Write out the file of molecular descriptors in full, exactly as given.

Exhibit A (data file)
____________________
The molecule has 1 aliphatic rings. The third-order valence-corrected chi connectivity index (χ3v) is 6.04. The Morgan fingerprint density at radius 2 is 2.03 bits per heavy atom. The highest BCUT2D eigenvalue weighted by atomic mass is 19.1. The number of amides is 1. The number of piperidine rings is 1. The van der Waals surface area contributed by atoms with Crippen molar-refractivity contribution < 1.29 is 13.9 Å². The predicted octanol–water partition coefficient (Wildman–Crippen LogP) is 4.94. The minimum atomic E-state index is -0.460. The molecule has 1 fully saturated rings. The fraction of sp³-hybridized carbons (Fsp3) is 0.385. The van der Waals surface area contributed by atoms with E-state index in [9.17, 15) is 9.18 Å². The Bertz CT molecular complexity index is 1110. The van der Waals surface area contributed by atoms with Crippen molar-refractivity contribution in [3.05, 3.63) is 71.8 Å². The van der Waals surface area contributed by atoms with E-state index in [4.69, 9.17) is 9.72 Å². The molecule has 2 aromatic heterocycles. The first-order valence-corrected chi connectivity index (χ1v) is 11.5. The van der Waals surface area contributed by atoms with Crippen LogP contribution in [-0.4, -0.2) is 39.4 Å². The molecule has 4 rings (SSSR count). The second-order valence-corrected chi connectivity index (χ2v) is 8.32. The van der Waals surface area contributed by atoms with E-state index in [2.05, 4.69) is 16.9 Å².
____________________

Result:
The molecule has 1 aliphatic rings. The third-order valence-corrected chi connectivity index (χ3v) is 6.04. The Morgan fingerprint density at radius 2 is 2.03 bits per heavy atom. The highest BCUT2D eigenvalue weighted by atomic mass is 19.1. The number of amides is 1. The number of piperidine rings is 1. The van der Waals surface area contributed by atoms with Crippen molar-refractivity contribution < 1.29 is 13.9 Å². The predicted octanol–water partition coefficient (Wildman–Crippen LogP) is 4.94. The minimum atomic E-state index is -0.460. The molecule has 1 fully saturated rings. The fraction of sp³-hybridized carbons (Fsp3) is 0.385. The van der Waals surface area contributed by atoms with E-state index in [9.17, 15) is 9.18 Å². The Bertz CT molecular complexity index is 1110. The van der Waals surface area contributed by atoms with Crippen molar-refractivity contribution in [3.05, 3.63) is 71.8 Å². The van der Waals surface area contributed by atoms with E-state index in [4.69, 9.17) is 9.72 Å². The molecule has 2 aromatic heterocycles. The first-order valence-corrected chi connectivity index (χ1v) is 11.5. The van der Waals surface area contributed by atoms with Crippen LogP contribution in [-0.4, -0.2) is 39.4 Å². The molecule has 4 rings (SSSR count). The second-order valence-corrected chi connectivity index (χ2v) is 8.32. The van der Waals surface area contributed by atoms with E-state index in [2.05, 4.69) is 16.9 Å².